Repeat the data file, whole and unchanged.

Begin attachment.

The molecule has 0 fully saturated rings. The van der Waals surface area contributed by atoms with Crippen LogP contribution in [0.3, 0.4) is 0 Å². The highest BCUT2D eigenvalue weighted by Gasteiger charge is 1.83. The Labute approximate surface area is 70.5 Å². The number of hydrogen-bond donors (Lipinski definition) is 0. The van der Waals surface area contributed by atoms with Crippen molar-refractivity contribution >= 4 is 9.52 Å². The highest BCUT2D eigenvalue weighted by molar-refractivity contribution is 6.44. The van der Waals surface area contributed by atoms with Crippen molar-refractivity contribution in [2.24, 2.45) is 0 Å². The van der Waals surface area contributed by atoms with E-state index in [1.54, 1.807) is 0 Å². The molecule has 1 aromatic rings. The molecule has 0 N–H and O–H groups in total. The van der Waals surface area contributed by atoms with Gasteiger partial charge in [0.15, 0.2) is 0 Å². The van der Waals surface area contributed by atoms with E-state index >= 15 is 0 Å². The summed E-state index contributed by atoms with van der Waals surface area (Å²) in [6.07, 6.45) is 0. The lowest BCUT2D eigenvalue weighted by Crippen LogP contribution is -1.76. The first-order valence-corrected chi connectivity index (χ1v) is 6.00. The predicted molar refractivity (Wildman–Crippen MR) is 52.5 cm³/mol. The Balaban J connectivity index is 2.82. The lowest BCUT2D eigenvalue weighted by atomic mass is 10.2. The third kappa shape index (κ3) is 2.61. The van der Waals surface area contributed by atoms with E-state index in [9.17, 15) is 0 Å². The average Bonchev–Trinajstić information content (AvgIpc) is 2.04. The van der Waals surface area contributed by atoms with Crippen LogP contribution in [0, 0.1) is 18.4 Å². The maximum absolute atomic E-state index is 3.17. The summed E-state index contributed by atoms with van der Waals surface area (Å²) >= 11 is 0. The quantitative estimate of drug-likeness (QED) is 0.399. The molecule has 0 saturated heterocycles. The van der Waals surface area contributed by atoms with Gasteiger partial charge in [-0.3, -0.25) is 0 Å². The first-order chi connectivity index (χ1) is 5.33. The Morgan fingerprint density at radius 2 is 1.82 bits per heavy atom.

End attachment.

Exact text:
The molecule has 0 fully saturated rings. The van der Waals surface area contributed by atoms with Crippen LogP contribution in [0.3, 0.4) is 0 Å². The highest BCUT2D eigenvalue weighted by Gasteiger charge is 1.83. The Labute approximate surface area is 70.5 Å². The number of hydrogen-bond donors (Lipinski definition) is 0. The van der Waals surface area contributed by atoms with Crippen molar-refractivity contribution >= 4 is 9.52 Å². The highest BCUT2D eigenvalue weighted by molar-refractivity contribution is 6.44. The van der Waals surface area contributed by atoms with Crippen molar-refractivity contribution in [2.24, 2.45) is 0 Å². The van der Waals surface area contributed by atoms with E-state index in [1.54, 1.807) is 0 Å². The molecule has 1 aromatic rings. The molecule has 0 N–H and O–H groups in total. The van der Waals surface area contributed by atoms with Gasteiger partial charge in [0.15, 0.2) is 0 Å². The van der Waals surface area contributed by atoms with E-state index >= 15 is 0 Å². The summed E-state index contributed by atoms with van der Waals surface area (Å²) in [6.07, 6.45) is 0. The lowest BCUT2D eigenvalue weighted by Crippen LogP contribution is -1.76. The first-order valence-corrected chi connectivity index (χ1v) is 6.00. The predicted molar refractivity (Wildman–Crippen MR) is 52.5 cm³/mol. The Balaban J connectivity index is 2.82. The lowest BCUT2D eigenvalue weighted by atomic mass is 10.2. The third kappa shape index (κ3) is 2.61. The van der Waals surface area contributed by atoms with E-state index in [9.17, 15) is 0 Å². The average Bonchev–Trinajstić information content (AvgIpc) is 2.04. The van der Waals surface area contributed by atoms with Crippen LogP contribution in [0, 0.1) is 18.4 Å². The maximum absolute atomic E-state index is 3.17. The summed E-state index contributed by atoms with van der Waals surface area (Å²) >= 11 is 0. The quantitative estimate of drug-likeness (QED) is 0.399. The molecule has 0 saturated heterocycles. The van der Waals surface area contributed by atoms with Gasteiger partial charge in [-0.3, -0.25) is 0 Å². The first-order chi connectivity index (χ1) is 5.33. The Morgan fingerprint density at radius 2 is 1.82 bits per heavy atom.